She finally went to police in July 2011. She said she was happy with how Clinton Township police handled her case, although she insists her story was not taken seriously by others in the criminal justice system.
Clinton Township Capt. Richard Maierle said his detectives investigated the woman’s claims and took appropriate action.
“We did a thorough investigation and submitted a warrant request to prosecutors, but they would not authorize a warrant,” Maierle said.
Macomb County Prosecutor Eric Smith said he didn’t recall the case, and that his office didn’t track warrant denials at the time.
The alleged victim told a detective her husband, from whom she had recently separated, raped her in her bedroom in August 2010 while her two small children were in the house, according to a police report obtained by The News.
“She said that her family and friends have been telling her to report this to police,” Clinton Township detective James Hertel wrote in his July 29, 2011, report. “She did not come forward earlier because she was terrified that if anything happened to (the officer’s) job, then he would go ‘ballistic.’”
After the warrant was denied, the woman said she made a video discussing the alleged rape. She said the man who filmed her uploaded the video to YouTube without her permission in July 2012. She claims the video prompted threats from her ex-husband and his relatives.
The woman said she sought counseling at the domestic violence program Turning Point, which provided her a bodyguard from Threat Management Services. After receiving the alleged threats about the YouTube video, the woman said she attempted to file a personal protection order against her ex-husband.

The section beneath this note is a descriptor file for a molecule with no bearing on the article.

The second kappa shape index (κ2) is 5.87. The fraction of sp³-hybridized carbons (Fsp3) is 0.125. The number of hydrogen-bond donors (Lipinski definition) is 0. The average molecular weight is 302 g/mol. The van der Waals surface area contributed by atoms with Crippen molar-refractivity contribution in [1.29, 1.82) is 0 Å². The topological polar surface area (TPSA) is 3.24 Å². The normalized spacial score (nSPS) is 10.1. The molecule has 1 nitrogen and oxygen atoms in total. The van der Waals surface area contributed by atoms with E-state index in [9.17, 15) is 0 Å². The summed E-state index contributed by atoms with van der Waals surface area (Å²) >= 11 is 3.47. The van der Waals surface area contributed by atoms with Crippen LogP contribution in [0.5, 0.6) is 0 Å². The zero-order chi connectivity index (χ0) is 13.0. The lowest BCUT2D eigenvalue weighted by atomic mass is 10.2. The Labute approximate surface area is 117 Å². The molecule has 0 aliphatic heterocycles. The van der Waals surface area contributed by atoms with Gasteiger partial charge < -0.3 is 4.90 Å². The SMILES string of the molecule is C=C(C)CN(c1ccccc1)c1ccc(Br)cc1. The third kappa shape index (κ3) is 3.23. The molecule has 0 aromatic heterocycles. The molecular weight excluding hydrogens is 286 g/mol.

The woman’s counselor, Kris Hickey, wrote a letter to Macomb County Circuit Judge Kathryn George urging her to grant the order.
Hickey wrote on Aug. 16, 2012, that the woman’s fear was “due to her ex-husband being a Detroit police officer. She described several incidents of emotional abuse, controlling behaviors and intimidation and anger ... please take this statement and my concern for (the woman’s) safety into consideration when making your decision to grant a personal protection order.”
However, at a hearing Aug. 27, 2012, the woman said, George misread the police report to mean that she didn’t want to press charges. George denied the protection order without reading any other documents the woman provided, she said.
The woman said during the hearing she begged George to reread the police report, in which Hertel wrote: “(The alleged victim) states that she does want to prosecute.” But the woman says George refused to take another look at the document that was sitting in front of her, insisting she knew what she had read.
“I can see how at first glance the report looks like it says she does not want to prosecute,” the woman said. “But that’s not what’s in the report. All (George) had to do was take another look at the report, but she refused.”
When the woman later asked for a transcript of the hearing, she said she was told it was not recorded.
“The case before mine that day was recorded, and the case right after mine was recorded, but miraculously, mine wasn’t recorded,” the woman said.
Gail Stevens, George’s secretary, said in an email: “Due to a technical error, there was no recording of any cases on August 27, 2012 from 1:30-2:00 p.m. Judge George does not have any comment on this case.”
The alleged victim said she still fears retaliation by her ex-husband.
“I live in constant fear,” she said. “It never goes away, but as a survivor, you learn to cope with it. When the ‘me too’ movement started, every time I heard one of these stories, I thought ‘me too.’ Nobody should have to live with this.”